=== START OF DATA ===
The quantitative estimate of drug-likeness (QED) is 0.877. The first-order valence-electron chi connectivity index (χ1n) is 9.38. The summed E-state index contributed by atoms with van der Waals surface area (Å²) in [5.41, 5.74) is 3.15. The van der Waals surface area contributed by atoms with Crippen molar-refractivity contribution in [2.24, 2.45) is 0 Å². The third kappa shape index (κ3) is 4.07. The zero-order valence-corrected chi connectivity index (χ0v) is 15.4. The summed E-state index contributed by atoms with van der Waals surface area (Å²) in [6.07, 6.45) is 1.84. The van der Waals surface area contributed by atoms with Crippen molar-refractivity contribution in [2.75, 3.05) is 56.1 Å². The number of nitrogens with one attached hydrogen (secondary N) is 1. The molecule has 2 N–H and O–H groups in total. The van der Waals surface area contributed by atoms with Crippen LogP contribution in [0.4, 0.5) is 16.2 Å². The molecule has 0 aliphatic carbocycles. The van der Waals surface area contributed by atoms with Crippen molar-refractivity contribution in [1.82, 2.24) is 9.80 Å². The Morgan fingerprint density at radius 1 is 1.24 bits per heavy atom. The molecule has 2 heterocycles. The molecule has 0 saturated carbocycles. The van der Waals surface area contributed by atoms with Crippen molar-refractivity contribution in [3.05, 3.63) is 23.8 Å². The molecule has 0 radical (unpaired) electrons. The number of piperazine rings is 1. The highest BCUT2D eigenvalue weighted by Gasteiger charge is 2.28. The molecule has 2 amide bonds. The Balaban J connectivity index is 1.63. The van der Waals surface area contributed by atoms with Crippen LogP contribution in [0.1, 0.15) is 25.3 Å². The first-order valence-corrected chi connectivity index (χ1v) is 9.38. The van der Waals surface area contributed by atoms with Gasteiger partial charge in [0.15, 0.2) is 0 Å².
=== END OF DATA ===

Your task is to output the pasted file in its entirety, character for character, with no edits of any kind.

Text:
The quantitative estimate of drug-likeness (QED) is 0.877. The first-order valence-electron chi connectivity index (χ1n) is 9.38. The summed E-state index contributed by atoms with van der Waals surface area (Å²) in [5.41, 5.74) is 3.15. The van der Waals surface area contributed by atoms with Crippen molar-refractivity contribution in [2.24, 2.45) is 0 Å². The third kappa shape index (κ3) is 4.07. The zero-order valence-corrected chi connectivity index (χ0v) is 15.4. The summed E-state index contributed by atoms with van der Waals surface area (Å²) in [6.07, 6.45) is 1.84. The van der Waals surface area contributed by atoms with Crippen molar-refractivity contribution in [2.75, 3.05) is 56.1 Å². The number of nitrogens with one attached hydrogen (secondary N) is 1. The molecule has 2 N–H and O–H groups in total. The van der Waals surface area contributed by atoms with Crippen LogP contribution in [0.4, 0.5) is 16.2 Å². The molecule has 0 aliphatic carbocycles. The van der Waals surface area contributed by atoms with Crippen molar-refractivity contribution in [1.82, 2.24) is 9.80 Å². The Morgan fingerprint density at radius 1 is 1.24 bits per heavy atom. The molecule has 2 heterocycles. The molecule has 0 saturated carbocycles. The van der Waals surface area contributed by atoms with Crippen molar-refractivity contribution in [3.05, 3.63) is 23.8 Å². The molecule has 0 radical (unpaired) electrons. The number of piperazine rings is 1. The highest BCUT2D eigenvalue weighted by Gasteiger charge is 2.28. The molecule has 2 amide bonds. The Balaban J connectivity index is 1.63. The van der Waals surface area contributed by atoms with Crippen LogP contribution in [0.1, 0.15) is 25.3 Å². The first-order valence-corrected chi connectivity index (χ1v) is 9.38. The van der Waals surface area contributed by atoms with Gasteiger partial charge in [0.15, 0.2) is 0 Å².